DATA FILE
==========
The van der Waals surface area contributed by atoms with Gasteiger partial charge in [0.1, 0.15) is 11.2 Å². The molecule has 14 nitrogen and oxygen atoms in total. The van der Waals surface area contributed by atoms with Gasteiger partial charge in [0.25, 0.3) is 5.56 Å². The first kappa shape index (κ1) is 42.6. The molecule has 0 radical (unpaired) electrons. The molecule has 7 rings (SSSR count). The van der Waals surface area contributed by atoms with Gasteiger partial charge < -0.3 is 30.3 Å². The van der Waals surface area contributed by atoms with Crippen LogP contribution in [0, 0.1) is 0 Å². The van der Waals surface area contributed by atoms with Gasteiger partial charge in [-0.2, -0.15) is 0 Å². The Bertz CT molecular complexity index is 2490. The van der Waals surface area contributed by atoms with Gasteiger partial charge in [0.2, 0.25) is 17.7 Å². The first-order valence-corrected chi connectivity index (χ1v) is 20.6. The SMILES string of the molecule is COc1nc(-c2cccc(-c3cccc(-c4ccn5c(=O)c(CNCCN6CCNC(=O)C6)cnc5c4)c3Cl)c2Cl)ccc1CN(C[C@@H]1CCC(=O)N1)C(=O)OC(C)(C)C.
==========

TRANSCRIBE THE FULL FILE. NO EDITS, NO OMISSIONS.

The van der Waals surface area contributed by atoms with Gasteiger partial charge in [0.1, 0.15) is 11.2 Å². The molecule has 14 nitrogen and oxygen atoms in total. The van der Waals surface area contributed by atoms with Gasteiger partial charge in [0.25, 0.3) is 5.56 Å². The first kappa shape index (κ1) is 42.6. The molecule has 0 radical (unpaired) electrons. The molecule has 7 rings (SSSR count). The van der Waals surface area contributed by atoms with Gasteiger partial charge < -0.3 is 30.3 Å². The van der Waals surface area contributed by atoms with Crippen LogP contribution in [0, 0.1) is 0 Å². The van der Waals surface area contributed by atoms with Gasteiger partial charge in [-0.2, -0.15) is 0 Å². The Bertz CT molecular complexity index is 2490. The van der Waals surface area contributed by atoms with Gasteiger partial charge in [0.2, 0.25) is 17.7 Å². The first-order valence-corrected chi connectivity index (χ1v) is 20.6. The SMILES string of the molecule is COc1nc(-c2cccc(-c3cccc(-c4ccn5c(=O)c(CNCCN6CCNC(=O)C6)cnc5c4)c3Cl)c2Cl)ccc1CN(C[C@@H]1CCC(=O)N1)C(=O)OC(C)(C)C.